Our client, JFK, was stopped in a Walmart parking lot after an off-duty sheriff's deputy called 911 to report that he was driving erratically. After failing the field sobriety tests on camera, JFK was arrested and taken to the local hospital for a blood draw, analysis of which showed a .153 blood alcohol level. JFK was devastated. He knew what this meant for his career as a commercial truck driver in the food service industry, the only job he had known for the last 15 years. Being a stand-up guy, JFK informed his company of his arrest. The reward for his honesty? The company let him go on the spot. JFK thought he would never drive commercially again. He knew he had to find the best attorney possible if he ever wanted to salvage his commercial driving career. After an extensive search, JFK hired Dennis Melowski. Dennis got to work immediately to lay the groundwork for JFK's defense. His efforts paid off. At JFK's administrative suspension hearing, the off-duty deputy who called JFK in made a seemingly harmless admission in response to questioning. But Dennis knew it was more than that. The admission actually corroborated a key claim by JFK that provided the entire basis of his defense.  Dennis sat on this key development until just the right time---the day before JFK's scheduled jury trial. Dennis' disclosure caused the prosecutor to believe that a conviction on the original charges was in serious doubt. A fantastic deal was reached. The original OWI and PAC charges were dropped. Instead, JFK plead no contest to a local county ordinance violation that was non-alcohol-related and would not appear on JFK's driver record. Both his regular and commercial driving privileges were completely spared. JFK paid a fine but otherwise suffered no consequences from this incident. And the best news? When JFK told his former company that he was not convicted of drunk driving, they hired him back. On the spot. Another commercial driving career saved.

Monday, May 7, 2012

May 2, 2012: OWI-1st and Refusal of Chemical Test Reduced to County Ordinance Violations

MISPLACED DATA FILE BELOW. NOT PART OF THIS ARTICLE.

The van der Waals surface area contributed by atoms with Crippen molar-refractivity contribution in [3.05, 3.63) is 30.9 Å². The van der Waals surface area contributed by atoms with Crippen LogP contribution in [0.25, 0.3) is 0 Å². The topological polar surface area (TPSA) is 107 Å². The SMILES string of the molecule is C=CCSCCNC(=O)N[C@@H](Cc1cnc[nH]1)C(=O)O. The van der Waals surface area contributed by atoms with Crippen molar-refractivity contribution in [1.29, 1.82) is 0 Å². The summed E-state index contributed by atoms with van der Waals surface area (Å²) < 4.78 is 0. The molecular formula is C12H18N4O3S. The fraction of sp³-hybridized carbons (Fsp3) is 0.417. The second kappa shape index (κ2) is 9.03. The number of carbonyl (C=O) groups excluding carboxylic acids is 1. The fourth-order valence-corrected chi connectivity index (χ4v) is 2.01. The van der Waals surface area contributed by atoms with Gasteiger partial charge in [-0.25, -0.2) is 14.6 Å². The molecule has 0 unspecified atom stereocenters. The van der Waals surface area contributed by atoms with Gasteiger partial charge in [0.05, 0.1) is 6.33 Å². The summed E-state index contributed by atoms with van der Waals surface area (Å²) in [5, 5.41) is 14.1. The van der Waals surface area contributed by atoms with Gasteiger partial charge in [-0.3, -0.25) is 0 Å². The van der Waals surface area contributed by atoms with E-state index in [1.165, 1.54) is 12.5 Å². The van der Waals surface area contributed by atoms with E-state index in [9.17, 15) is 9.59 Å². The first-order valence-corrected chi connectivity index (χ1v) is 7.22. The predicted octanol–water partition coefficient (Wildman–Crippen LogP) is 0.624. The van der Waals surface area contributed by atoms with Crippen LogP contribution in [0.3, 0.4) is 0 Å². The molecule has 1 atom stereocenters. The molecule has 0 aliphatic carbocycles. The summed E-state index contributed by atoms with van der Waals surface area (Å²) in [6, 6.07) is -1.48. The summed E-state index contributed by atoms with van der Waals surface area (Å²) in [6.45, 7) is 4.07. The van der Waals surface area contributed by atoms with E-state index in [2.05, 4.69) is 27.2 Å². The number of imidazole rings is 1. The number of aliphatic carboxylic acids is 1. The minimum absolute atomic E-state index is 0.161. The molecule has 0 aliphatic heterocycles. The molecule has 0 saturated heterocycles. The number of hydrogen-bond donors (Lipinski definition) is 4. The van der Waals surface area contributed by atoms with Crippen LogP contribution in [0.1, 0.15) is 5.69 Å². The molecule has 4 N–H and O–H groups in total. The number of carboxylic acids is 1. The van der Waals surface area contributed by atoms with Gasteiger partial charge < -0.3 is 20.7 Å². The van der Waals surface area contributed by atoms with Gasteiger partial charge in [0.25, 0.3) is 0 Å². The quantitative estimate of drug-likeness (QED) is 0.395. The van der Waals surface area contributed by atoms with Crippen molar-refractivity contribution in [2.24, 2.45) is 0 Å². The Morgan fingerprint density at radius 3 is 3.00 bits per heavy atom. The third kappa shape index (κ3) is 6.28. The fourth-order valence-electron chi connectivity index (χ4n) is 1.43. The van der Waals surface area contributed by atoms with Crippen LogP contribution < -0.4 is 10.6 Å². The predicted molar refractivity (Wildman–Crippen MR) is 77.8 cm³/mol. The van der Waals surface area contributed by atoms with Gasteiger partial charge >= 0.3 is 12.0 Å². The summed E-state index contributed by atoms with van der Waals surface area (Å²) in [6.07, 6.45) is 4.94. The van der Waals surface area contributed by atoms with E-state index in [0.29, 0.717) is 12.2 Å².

Like many people, when KES refused to submit to a blood test following his drunk driving arrest, he thought he was doing the right thing to help his case. After all, if the police don't know your blood alcohol level, how can they prove you were legally drunk? Unfortunately, this way of thinking does not account for the provisions of Wisconsin's Implied Consent Law, which makes it illegal for you to refuse a breath or blood test if you are lawfully arrested for drunk driving. If you do refuse, it only makes things worse because it exposes you to an additional charge (Refusal of Chemical Test) which carries lengthy revocation of your driving privileges and mandatory ignition interlock installation if you are convicted. This is especially true in a first offense case, where the length of revocation can be twice as long for refusing the test than for the drunk driving charge itself. On top of that, refusal charges are very tough to defend, since there are only a very limited number of defenses that can be raised.

Fortunately, KES was referred to Melowski & Associates by another attorney familiar with Dennis Melowski's unmatched record of success in dealing with these types of cases. Although the case against KES initially looked strong, Dennis' persistent negotiations eventually paid off. And in a big way. Just two days before KES's refusal hearing, Dennis negotiated a remarkable deal. Both of KES's original charges (OWI and Refusal of Chemical Test) would be dropped. In exchange, KES agreed to plead no contest to two non-traffic, non-alcohol-related county ordinance violations. These ordinance violations carry no loss of license and will not even appear on KES's driver record. KES paid a fine, but otherwise suffered no consequences as a result of his arrest. Most importantly, as a well-regarded businessman in his community, he was able to completely avoid the life-altering stigma of being a convicted drunk driver. Needless to say, KES is ecstatic.